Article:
Reporters on the Job
• Shaking Putin's Hand: Kirill Shchitov, a rising star in Russian President Vladimir Putin's party, was just the kind of person staff writer Christa Case Bryant had hoped to find for her three profiles on the Putin generation (see story).Skip to next paragraph
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"In the first interview, he calmly and coolly rebutted every Western criticism of Putin I could think of," says Christa .
And not only was he looking to build his political career on Mr. Putin's momentum; he was also set to meet the president himself on Feb. 21.
"Telling me about how he was looking forward to shaking Putin's hand, he awkwardly reached behind a tall bookcase on his office wall, and pulled out a plaque," recalls Christa. It recognized him as one of 50 honorees in a 2007 contest for youth projects sponsored by the president's office. " 'I know, it should be here,' he said, pointing to the largely undecorated walls. 'But I have no time to do it.' "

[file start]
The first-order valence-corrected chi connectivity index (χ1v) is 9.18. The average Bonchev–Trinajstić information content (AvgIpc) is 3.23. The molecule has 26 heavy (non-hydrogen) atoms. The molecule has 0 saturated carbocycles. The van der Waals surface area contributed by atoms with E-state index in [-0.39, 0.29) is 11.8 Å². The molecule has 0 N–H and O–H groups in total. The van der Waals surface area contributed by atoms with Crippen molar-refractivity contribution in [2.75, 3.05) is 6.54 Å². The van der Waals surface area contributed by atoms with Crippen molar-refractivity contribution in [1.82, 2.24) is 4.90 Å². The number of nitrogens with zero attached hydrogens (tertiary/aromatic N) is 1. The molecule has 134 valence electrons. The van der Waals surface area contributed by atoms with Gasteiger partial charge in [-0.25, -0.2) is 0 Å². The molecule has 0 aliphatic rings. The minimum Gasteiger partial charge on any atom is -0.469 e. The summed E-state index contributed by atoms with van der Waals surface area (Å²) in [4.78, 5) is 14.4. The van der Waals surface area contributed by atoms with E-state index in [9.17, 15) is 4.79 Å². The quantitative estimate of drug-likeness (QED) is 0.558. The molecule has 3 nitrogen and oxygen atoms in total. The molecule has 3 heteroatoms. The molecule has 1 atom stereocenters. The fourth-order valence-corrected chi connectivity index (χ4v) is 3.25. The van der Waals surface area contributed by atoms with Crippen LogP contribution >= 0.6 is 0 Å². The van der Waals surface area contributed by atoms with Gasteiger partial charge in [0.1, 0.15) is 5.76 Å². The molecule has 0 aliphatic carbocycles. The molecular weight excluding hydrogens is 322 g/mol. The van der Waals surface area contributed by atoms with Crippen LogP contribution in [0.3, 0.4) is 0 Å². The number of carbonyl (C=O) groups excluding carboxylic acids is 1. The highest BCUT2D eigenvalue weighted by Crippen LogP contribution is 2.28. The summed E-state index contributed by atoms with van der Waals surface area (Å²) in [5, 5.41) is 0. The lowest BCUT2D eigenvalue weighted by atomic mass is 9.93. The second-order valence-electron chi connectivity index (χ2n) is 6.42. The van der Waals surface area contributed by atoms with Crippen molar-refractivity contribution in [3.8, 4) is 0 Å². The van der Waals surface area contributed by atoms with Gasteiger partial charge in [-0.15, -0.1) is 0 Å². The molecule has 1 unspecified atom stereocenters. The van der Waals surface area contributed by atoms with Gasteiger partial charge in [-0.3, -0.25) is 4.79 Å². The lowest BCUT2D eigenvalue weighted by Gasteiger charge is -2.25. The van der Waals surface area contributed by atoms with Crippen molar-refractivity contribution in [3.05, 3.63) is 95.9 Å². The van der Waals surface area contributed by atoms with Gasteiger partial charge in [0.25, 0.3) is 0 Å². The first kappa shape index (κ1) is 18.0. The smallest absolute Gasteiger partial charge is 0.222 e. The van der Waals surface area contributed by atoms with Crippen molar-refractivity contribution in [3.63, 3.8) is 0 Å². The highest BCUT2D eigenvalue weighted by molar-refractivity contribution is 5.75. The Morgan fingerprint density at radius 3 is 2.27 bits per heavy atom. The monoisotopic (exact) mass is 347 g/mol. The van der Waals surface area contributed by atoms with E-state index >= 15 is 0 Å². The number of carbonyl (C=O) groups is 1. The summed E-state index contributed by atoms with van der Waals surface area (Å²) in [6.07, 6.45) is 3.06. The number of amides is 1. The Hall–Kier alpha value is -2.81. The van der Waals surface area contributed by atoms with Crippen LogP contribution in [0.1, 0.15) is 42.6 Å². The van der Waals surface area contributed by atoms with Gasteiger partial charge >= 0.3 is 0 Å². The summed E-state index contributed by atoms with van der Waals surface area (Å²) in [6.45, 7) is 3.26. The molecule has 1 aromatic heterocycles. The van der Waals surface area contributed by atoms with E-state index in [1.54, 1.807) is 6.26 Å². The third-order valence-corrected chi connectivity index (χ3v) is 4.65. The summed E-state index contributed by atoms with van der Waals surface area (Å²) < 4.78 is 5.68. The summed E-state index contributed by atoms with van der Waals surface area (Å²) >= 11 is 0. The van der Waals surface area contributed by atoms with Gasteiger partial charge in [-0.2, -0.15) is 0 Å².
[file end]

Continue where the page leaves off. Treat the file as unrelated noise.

But it turns out that Putin had no time to meet the honorees after all, so Kirill had to settle for an official Kremlin representative.
• Too Scared to Talk: It wasn't easy for correspondent Nicholas Benequista to get at today's story on aid workers in Ethiopia's Somali region. It took him six weeks to get government approval to travel to two urban centers. And talking to aid workers proved tough, too.
"One local aid worker initially agreed to share information, but insisted first on holding a phone conversation in which he playacted a refusal to cooperate," says Nick. "He told me it was, 'For the people tapping my phone.' "
But even after the ruse, he was still too scared to talk. Still Nick found Ethiopia's ethnic Somalis eager to confide in whoever will listen. "They are desperate to talk," he says.
– David Clark Scott